Thursday, April 28, 2005

Peer-pressuring the Associated Press

Saying the Associated Press “is planting the seeds of its own demise,” two Scripps executives want other news organizations to help them replace the legendary press co-op with a Napster-like system where members can share digital content freely among themselves.

“If the AP had its collective head firmly inside the 21st Century, it already would be moving at least parts of its services in the Napster direction,” say Bob Benz and Mike Phillips of Scripps in a commentary in the Online Journalism Review. “But the AP is like any business confronted with a disruptive technology. Its first inclination is self-preservation, not cannibalization.”

Accordingly, they say, the AP is spending too much money on costly programs and initiatives to maintain its increasingly anachronistic role as a middleman gathering and distributing content to member news organizations.

In part to send a message to the AP – and in part to see if they really can create the new P2P network – the executives plan to host a meeting among news organizations interested in establishing a news Napster. Although it’s impossible to tell if it will work, the proposal represents the type of bottoms-up thinking that can revitalize the news business.

Bob and Mike decided to put some peer pressure on the AP after the organization announced plans to charge newspapers and broadcasters additional fees as of Jan. 1 for using its previously free content on their web sites. The move will put AP members at an economic disadvantage at a time when so much other free content is available from blogs, open-source journalism and free newspapers, according to the Scripps execs.

The AP was started in 1848 when six New York publishers, eager for the latest scoop from Europe, decided to share the costs of posting a single correspondent in Nova Scotia to meet in-bound vessels and telegraph the news to New York ahead of the ships. There’s no need for such an intermediary today, say Bob and Mike, because news organizations themselves can post their articles, photos, graphics and other digital assets on a common, password-protected web network, where the material can be searched and acquired by members.

Every article on the P2P network could carry an XML tag to alert harried news editors to topics of interest to them. Thus, a story about pollution in the Great Smoky Mountains National Park could be tagged as “Great Smoky,” “national park,” “pollution” and “conservation.” Editors wishing to be alerted to any of those keywords automatically would get the article.

With online assets conveniently tagged, news organizations would have an instant new premium product to sell to subscribers wishing to create individual news reports tailored to their interests.

Production costs in the P2P venture would be reduced sharply, because employees of member organizations, not people on the AP payroll, would create and edit the shared content. “The 21st Century news business needs a peer-to-peer network that lets local operations drive costs out of their non-local news packages, divert resources to local web content creation and operate on a level playing field with bloggers, citizen journalists and internet pure plays,” say the Scripps execs.

The P2P network would be governed by “karmic balance,” say the execs. “The more you make available to the network, the more you can take out,” they explain. “An organization in karmic deficit would have to true up by paying a surcharge on the monthly fee."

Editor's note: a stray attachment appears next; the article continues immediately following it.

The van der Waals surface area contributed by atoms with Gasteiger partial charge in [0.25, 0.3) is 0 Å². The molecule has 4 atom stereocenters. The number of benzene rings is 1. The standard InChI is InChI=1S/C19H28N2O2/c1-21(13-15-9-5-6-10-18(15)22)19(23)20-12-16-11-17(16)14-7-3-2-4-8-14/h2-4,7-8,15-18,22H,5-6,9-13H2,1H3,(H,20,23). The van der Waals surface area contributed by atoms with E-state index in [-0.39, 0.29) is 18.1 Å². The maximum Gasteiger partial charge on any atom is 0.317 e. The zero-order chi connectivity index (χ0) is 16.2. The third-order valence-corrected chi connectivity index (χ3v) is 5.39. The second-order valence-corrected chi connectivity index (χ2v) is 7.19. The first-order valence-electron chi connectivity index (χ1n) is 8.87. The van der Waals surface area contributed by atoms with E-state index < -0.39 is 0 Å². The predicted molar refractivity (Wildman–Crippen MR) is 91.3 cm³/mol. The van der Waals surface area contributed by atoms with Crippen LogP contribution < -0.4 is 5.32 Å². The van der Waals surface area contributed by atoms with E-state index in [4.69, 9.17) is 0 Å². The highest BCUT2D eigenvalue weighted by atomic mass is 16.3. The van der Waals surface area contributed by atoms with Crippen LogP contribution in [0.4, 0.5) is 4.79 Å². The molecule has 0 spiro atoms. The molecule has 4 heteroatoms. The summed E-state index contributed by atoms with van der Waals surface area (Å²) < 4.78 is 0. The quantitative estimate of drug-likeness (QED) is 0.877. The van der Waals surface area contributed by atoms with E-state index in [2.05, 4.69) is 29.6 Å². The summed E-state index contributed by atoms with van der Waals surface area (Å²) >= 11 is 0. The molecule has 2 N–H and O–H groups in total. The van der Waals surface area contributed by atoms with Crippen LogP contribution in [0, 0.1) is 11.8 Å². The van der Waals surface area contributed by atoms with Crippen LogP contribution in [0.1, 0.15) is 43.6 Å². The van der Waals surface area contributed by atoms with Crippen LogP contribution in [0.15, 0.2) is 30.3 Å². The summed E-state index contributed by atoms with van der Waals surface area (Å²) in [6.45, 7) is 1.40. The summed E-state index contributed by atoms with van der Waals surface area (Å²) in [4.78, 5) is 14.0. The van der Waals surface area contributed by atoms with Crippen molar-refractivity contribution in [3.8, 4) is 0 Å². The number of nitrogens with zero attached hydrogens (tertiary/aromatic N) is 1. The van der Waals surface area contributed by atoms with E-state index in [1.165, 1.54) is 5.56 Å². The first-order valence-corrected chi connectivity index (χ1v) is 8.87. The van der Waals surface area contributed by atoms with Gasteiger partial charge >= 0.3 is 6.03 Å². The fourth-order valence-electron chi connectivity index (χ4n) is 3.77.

The karma-challenged AP can do itself a lot of good by supporting, not hindering, the News Napster Network. In so doing, the AP may find that peer pressure, contrary to what your mother told you, actually can be a good thing.


Blogger Newsosaur said...

From Rob Gunnison, a former UPI correspondent and former colleague now on the faculty of the j-school at the University of California at Berkeley:

The Associated Press' slow technological development is part of a long and rich tradition.

Its rival for many years, United Press International, invented the Teletype and later the Teletypesetter, a "revolutionary device that permitted its stories to be automatically set in type in newspaper composing rooms, a great money-saver that lured many small newspapers from the AP" ("Down to the Wire: UPI's Fight for Survival" by Gregory Gordon and Ronald E. Cohen).

In 1935, UPI was the first wire service to supply news to radio stations. In 1951, it launched the first international film service for television stations. UPI was the leader in developing new methods to transmit photographs.

Alas, UPI in its original incarnation -- a subsidiary of Scripps Howard, the current employer of Benz and Phillips -- exists only as a shadow of its former self. In 1982, Scripps sold the financially struggling company and wire service journalism was never the same. The stodgy, dependable AP and the more sprightly and daring UPI couldn't live with each other financially.

And the rest of us can't quite live journalistically without them.

12:23 AM  
Blogger weldon berger said...

What's supremely peculiar, in light of the increasing cost to news outlets of carry AP stories, is that AP are making their entire output available, via rss, for free to individual consumers for non-commercial use. Maybe there's a master plan behind making content free to consumers who would otherwise be visiting institutional sites and creating traffic to boost advertising to pay for the increased AP costs, but it's difficult to divine from here.

The AP pages carry a minimal amount of advertising so there's some revenue being generated by them; are the organization experimenting with the notion of bypassing their institutional customers?

Ross, did you know about the AP rss feeds? How do they deliver content to your newspaper now?

12:54 PM  

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